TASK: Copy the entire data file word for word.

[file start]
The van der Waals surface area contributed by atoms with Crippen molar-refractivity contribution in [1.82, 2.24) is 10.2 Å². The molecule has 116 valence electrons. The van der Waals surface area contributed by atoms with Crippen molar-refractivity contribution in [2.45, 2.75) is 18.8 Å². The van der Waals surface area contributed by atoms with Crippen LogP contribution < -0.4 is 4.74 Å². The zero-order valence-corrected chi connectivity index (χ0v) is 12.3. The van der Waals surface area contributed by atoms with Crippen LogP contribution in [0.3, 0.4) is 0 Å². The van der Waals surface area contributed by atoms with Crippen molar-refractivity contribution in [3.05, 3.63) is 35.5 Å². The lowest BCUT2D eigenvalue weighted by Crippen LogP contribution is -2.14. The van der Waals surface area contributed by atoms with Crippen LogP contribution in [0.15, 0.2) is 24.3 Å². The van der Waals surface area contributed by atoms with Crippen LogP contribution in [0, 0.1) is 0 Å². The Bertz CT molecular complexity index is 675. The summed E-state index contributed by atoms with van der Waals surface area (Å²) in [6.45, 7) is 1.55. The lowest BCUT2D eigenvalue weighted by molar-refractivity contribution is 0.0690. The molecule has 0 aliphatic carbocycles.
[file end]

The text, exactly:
The van der Waals surface area contributed by atoms with Crippen molar-refractivity contribution in [1.82, 2.24) is 10.2 Å². The molecule has 116 valence electrons. The van der Waals surface area contributed by atoms with Crippen molar-refractivity contribution in [2.45, 2.75) is 18.8 Å². The van der Waals surface area contributed by atoms with Crippen LogP contribution < -0.4 is 4.74 Å². The zero-order valence-corrected chi connectivity index (χ0v) is 12.3. The van der Waals surface area contributed by atoms with Crippen LogP contribution in [0.3, 0.4) is 0 Å². The van der Waals surface area contributed by atoms with Crippen molar-refractivity contribution in [3.05, 3.63) is 35.5 Å². The lowest BCUT2D eigenvalue weighted by Crippen LogP contribution is -2.14. The van der Waals surface area contributed by atoms with Crippen LogP contribution in [0.15, 0.2) is 24.3 Å². The van der Waals surface area contributed by atoms with Crippen LogP contribution in [0, 0.1) is 0 Å². The Bertz CT molecular complexity index is 675. The summed E-state index contributed by atoms with van der Waals surface area (Å²) in [6.45, 7) is 1.55. The lowest BCUT2D eigenvalue weighted by molar-refractivity contribution is 0.0690. The molecule has 0 aliphatic carbocycles.